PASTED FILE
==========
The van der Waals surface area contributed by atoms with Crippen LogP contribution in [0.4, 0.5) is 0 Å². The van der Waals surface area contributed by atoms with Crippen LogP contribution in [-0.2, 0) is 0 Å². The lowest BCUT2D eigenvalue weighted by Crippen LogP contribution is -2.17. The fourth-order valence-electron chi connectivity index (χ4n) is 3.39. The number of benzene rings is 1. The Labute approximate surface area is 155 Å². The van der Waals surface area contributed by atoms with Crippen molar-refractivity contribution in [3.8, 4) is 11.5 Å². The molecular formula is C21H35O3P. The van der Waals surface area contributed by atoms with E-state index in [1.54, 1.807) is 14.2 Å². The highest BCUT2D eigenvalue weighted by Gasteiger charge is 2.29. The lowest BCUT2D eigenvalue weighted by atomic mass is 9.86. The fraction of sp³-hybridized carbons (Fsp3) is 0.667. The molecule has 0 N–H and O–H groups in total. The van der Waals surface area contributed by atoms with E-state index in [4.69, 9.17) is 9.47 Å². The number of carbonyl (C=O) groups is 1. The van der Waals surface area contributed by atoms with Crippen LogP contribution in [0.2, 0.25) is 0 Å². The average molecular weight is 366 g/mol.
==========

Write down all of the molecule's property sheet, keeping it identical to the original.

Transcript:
The van der Waals surface area contributed by atoms with Crippen LogP contribution in [0.4, 0.5) is 0 Å². The van der Waals surface area contributed by atoms with Crippen LogP contribution in [-0.2, 0) is 0 Å². The lowest BCUT2D eigenvalue weighted by Crippen LogP contribution is -2.17. The fourth-order valence-electron chi connectivity index (χ4n) is 3.39. The number of benzene rings is 1. The Labute approximate surface area is 155 Å². The van der Waals surface area contributed by atoms with Crippen molar-refractivity contribution in [3.8, 4) is 11.5 Å². The molecular formula is C21H35O3P. The van der Waals surface area contributed by atoms with E-state index in [1.54, 1.807) is 14.2 Å². The highest BCUT2D eigenvalue weighted by Gasteiger charge is 2.29. The lowest BCUT2D eigenvalue weighted by atomic mass is 9.86. The fraction of sp³-hybridized carbons (Fsp3) is 0.667. The molecule has 0 N–H and O–H groups in total. The van der Waals surface area contributed by atoms with E-state index in [4.69, 9.17) is 9.47 Å². The number of carbonyl (C=O) groups is 1. The van der Waals surface area contributed by atoms with Crippen LogP contribution in [0.2, 0.25) is 0 Å². The average molecular weight is 366 g/mol.